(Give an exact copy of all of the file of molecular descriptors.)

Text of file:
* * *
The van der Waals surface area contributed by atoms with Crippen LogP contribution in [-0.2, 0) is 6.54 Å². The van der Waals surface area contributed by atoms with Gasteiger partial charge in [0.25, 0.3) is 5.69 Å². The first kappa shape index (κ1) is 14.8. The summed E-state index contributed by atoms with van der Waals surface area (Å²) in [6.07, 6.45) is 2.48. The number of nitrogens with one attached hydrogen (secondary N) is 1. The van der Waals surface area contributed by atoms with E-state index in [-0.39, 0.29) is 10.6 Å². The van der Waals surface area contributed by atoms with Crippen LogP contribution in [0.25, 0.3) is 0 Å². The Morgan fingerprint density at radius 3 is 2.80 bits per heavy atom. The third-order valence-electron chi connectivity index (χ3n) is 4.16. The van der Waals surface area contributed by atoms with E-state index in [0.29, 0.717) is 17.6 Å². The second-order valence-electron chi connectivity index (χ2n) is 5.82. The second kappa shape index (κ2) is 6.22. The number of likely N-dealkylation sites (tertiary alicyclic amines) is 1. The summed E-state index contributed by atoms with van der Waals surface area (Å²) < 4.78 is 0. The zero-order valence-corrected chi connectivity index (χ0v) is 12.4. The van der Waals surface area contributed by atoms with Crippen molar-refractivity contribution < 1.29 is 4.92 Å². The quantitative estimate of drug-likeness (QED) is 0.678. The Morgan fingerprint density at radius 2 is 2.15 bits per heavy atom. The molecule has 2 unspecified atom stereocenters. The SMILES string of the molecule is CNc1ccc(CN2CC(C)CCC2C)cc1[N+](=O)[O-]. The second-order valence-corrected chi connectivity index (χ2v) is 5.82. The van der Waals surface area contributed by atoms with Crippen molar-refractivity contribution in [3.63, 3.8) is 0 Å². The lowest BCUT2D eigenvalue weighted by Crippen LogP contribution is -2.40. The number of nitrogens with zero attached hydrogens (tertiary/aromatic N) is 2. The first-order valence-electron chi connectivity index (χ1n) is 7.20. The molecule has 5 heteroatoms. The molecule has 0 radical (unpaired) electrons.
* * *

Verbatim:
The van der Waals surface area contributed by atoms with Crippen LogP contribution in [-0.2, 0) is 6.54 Å². The van der Waals surface area contributed by atoms with Gasteiger partial charge in [0.25, 0.3) is 5.69 Å². The first kappa shape index (κ1) is 14.8. The summed E-state index contributed by atoms with van der Waals surface area (Å²) in [6.07, 6.45) is 2.48. The number of nitrogens with one attached hydrogen (secondary N) is 1. The van der Waals surface area contributed by atoms with E-state index in [-0.39, 0.29) is 10.6 Å². The van der Waals surface area contributed by atoms with Crippen LogP contribution in [0.25, 0.3) is 0 Å². The Morgan fingerprint density at radius 3 is 2.80 bits per heavy atom. The third-order valence-electron chi connectivity index (χ3n) is 4.16. The van der Waals surface area contributed by atoms with E-state index in [0.29, 0.717) is 17.6 Å². The second-order valence-electron chi connectivity index (χ2n) is 5.82. The second kappa shape index (κ2) is 6.22. The number of likely N-dealkylation sites (tertiary alicyclic amines) is 1. The summed E-state index contributed by atoms with van der Waals surface area (Å²) < 4.78 is 0. The zero-order valence-corrected chi connectivity index (χ0v) is 12.4. The van der Waals surface area contributed by atoms with Crippen molar-refractivity contribution < 1.29 is 4.92 Å². The quantitative estimate of drug-likeness (QED) is 0.678. The Morgan fingerprint density at radius 2 is 2.15 bits per heavy atom. The molecule has 2 unspecified atom stereocenters. The SMILES string of the molecule is CNc1ccc(CN2CC(C)CCC2C)cc1[N+](=O)[O-]. The second-order valence-corrected chi connectivity index (χ2v) is 5.82. The van der Waals surface area contributed by atoms with Crippen molar-refractivity contribution in [3.63, 3.8) is 0 Å². The lowest BCUT2D eigenvalue weighted by Crippen LogP contribution is -2.40. The number of nitrogens with zero attached hydrogens (tertiary/aromatic N) is 2. The first-order valence-electron chi connectivity index (χ1n) is 7.20. The molecule has 5 heteroatoms. The molecule has 0 radical (unpaired) electrons.